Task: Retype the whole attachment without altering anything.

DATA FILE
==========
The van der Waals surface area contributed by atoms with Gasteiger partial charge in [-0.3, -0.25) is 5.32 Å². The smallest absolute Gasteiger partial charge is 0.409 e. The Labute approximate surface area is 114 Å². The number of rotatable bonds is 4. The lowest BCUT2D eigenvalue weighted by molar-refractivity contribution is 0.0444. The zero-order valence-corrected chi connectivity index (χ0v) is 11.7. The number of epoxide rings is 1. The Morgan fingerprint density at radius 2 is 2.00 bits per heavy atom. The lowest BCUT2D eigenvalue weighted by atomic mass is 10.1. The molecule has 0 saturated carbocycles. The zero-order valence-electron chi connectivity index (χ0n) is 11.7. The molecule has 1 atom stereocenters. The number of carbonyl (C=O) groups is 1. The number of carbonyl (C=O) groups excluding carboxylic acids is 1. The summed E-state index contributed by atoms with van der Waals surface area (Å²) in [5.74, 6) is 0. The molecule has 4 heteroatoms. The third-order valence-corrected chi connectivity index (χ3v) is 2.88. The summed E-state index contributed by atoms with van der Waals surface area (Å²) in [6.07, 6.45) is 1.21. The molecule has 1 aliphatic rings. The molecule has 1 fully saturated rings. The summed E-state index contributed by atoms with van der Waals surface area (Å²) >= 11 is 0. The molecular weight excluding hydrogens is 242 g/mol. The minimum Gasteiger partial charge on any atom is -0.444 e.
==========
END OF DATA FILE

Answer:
The van der Waals surface area contributed by atoms with Gasteiger partial charge in [-0.3, -0.25) is 5.32 Å². The smallest absolute Gasteiger partial charge is 0.409 e. The Labute approximate surface area is 114 Å². The number of rotatable bonds is 4. The lowest BCUT2D eigenvalue weighted by molar-refractivity contribution is 0.0444. The zero-order valence-corrected chi connectivity index (χ0v) is 11.7. The number of epoxide rings is 1. The Morgan fingerprint density at radius 2 is 2.00 bits per heavy atom. The lowest BCUT2D eigenvalue weighted by atomic mass is 10.1. The molecule has 0 saturated carbocycles. The zero-order valence-electron chi connectivity index (χ0n) is 11.7. The molecule has 1 atom stereocenters. The number of carbonyl (C=O) groups is 1. The number of carbonyl (C=O) groups excluding carboxylic acids is 1. The summed E-state index contributed by atoms with van der Waals surface area (Å²) in [5.74, 6) is 0. The molecule has 4 heteroatoms. The third-order valence-corrected chi connectivity index (χ3v) is 2.88. The summed E-state index contributed by atoms with van der Waals surface area (Å²) in [6.07, 6.45) is 1.21. The molecule has 1 aliphatic rings. The molecule has 1 fully saturated rings. The summed E-state index contributed by atoms with van der Waals surface area (Å²) >= 11 is 0. The molecular weight excluding hydrogens is 242 g/mol. The minimum Gasteiger partial charge on any atom is -0.444 e.